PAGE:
score:18

Accepted answer

I've just read through the docs, and afaik none of the externally-exposed APIs will let you directly go in and find a React component by ID. However, you can update your initial React.render() call and keep the return value somewhere, e.g.:

window.searchRoot = React.render(React.createElement......

You can then reference searchRoot, and look through that directly, or traverse it using the React.addons.TestUtils. e.g. this will give you all the components:

var componentsArray = React.addons.TestUtils.findAllInRenderedTree(window.searchRoot, function() { return true; });

There are several built-in methods for filtering this tree, or you can write your own function to only return components based on some check you write.

More about TestUtils here: https://facebook.github.io/react/docs/test-utils.html

score:1

Install React devtools and use following, to access react element of corresponding dom node ($0).

for 0.14.8

    var findReactNode = (node) =>Object.values(__REACT_DEVTOOLS_GLOBAL_HOOK__.helpers)[0]
.getReactElementFromNative(node)
._currentElement;
       findReactNode($0);

Ofcourse, its a hack only..

score:2

Here is a small snippet i'm currently using.

It works with React 0.14.7.

Gist with the code

let searchRoot = ReactDom.render(ROOT, document.getElementById('main'));

var getComponent = (comp) => comp._renderedComponent ? getComponent(comp._renderedComponent) : comp;

var getComponentById = (id)=> {
  var comp = searchRoot._reactInternalInstance;
  var path = id.substr(1).split('.').map(a=> '.' + a);
  if (comp._rootNodeID !== path.shift()) throw 'Unknown root';
  while (path.length > 0) {
    comp = getComponent(comp)._renderedChildren[path.shift()];
  }
  return comp._instance;
};

window.$r = (node)=> getComponentById(node.getAttribute('data-reactid'))

to run it, open Devtools, highlight an element you want to examine, and in the console type : $r($0)

score:2

I've adapted @Venryx's answer with a slightly adapted ES6 version that fit my needs. This helper function returns the current element instead of the _owner._instance property.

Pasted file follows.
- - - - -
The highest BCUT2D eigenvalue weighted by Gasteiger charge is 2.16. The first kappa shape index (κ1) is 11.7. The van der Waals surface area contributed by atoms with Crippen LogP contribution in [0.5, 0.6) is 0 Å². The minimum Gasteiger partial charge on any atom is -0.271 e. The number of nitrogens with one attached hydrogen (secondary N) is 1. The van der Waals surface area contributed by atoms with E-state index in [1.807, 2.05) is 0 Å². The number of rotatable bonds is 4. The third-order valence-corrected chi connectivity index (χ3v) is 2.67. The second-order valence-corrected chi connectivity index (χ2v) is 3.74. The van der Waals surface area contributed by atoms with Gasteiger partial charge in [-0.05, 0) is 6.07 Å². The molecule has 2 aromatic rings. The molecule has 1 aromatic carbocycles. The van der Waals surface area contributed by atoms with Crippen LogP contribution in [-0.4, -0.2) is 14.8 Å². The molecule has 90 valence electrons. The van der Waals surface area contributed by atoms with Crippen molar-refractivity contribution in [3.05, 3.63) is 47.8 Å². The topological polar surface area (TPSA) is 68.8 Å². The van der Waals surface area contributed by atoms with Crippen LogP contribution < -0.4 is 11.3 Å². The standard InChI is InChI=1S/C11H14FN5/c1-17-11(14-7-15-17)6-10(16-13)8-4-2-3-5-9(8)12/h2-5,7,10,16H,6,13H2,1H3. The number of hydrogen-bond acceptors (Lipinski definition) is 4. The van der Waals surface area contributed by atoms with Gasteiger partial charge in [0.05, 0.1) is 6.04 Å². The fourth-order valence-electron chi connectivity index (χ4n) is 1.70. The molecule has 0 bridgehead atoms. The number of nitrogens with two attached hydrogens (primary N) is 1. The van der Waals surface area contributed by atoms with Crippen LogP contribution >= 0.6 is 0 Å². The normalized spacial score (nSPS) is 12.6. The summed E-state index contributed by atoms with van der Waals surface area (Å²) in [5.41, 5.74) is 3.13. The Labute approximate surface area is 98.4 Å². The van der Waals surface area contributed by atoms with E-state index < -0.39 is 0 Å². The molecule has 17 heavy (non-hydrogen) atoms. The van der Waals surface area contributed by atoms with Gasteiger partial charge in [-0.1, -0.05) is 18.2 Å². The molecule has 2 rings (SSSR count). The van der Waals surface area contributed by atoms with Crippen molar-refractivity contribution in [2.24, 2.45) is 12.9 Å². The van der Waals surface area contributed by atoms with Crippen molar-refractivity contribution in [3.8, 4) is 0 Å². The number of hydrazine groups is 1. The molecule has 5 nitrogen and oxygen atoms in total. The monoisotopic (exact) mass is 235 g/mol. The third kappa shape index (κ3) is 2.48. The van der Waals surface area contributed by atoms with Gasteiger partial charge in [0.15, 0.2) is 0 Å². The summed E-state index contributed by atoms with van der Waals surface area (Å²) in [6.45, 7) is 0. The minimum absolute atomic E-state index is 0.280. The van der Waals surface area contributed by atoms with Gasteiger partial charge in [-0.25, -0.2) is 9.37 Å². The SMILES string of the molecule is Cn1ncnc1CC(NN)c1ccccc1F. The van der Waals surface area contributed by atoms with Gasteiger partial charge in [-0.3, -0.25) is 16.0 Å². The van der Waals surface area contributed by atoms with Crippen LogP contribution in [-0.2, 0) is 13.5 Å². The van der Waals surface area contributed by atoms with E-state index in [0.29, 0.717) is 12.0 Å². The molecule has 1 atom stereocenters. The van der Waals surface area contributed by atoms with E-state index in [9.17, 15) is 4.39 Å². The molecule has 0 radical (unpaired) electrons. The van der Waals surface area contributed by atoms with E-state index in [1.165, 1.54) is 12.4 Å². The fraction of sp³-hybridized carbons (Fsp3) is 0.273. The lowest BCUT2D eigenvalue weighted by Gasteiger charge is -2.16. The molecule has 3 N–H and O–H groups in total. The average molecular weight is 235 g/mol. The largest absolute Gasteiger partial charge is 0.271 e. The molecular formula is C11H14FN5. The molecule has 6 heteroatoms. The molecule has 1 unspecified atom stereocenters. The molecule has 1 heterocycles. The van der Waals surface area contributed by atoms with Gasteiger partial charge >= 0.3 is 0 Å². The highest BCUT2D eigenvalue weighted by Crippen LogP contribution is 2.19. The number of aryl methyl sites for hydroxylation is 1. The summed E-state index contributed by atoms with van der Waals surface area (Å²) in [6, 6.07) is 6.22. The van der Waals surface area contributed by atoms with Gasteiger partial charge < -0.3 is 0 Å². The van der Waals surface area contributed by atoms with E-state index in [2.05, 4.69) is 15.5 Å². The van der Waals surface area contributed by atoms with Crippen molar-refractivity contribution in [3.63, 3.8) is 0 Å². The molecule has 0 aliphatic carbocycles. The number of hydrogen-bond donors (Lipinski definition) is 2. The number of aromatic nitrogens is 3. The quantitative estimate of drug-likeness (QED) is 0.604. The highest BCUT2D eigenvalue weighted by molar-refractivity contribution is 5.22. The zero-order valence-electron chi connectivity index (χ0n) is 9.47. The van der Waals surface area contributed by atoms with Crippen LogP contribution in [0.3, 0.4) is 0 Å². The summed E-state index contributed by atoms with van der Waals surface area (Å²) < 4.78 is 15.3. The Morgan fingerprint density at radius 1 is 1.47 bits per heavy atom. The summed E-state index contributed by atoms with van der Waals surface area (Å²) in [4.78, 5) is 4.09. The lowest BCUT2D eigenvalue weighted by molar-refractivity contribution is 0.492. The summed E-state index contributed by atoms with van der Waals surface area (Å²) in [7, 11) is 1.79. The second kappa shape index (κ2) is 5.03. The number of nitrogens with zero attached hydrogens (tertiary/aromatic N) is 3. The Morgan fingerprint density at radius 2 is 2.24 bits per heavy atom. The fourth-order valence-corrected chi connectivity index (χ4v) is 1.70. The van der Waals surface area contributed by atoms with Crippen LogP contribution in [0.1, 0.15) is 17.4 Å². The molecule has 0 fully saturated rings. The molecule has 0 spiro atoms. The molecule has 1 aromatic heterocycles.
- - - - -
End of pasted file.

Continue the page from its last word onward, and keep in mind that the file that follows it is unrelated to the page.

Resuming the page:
getReactDomComponent(dom) {
  const internalInstance = dom[Object.keys(dom).find(key =>
    key.startsWith('__reactInternalInstance$'))];
  if (!internalInstance) return null;
  return internalInstance._currentElement;
}

score:2

React 16+ version:

If you want the nearest React component instance that the selected DOM element belongs to, here's how you can find it (modified from @Guan-Gui's solution):

window.getComponentFromElement = function(el) {
  for (const key in el) {
    if (key.startsWith('__reactInternalInstance$')) {
      const fiberNode = el[key];
      return fiberNode && fiberNode._debugOwner && fiberNode._debugOwner.stateNode;
    }
  }
  return null;
};

They trick here is to use the _debugOwner property, which is a reference to the FiberNode of the nearest component that the DOM element is part of.

Caveat: Only running in dev mode will the components have the _debugOwner property. This would not work in production mode.

Bonus

I created this handy snippet that you can run in your console so that you can click on any element and get the React component instance it belongs to.

document.addEventListener('click', function(event) {
  const el = event.target;
  for (const key in el) {
    if (key.startsWith('__reactInternalInstance$')) {
      const fiberNode = el[key];
      const component = fiberNode && fiberNode._debugOwner;
      if (component) {
        console.log(component.type.displayName || component.type.name);
        window.$r = component.stateNode;
      }
      return;
    }
  }
});

score:6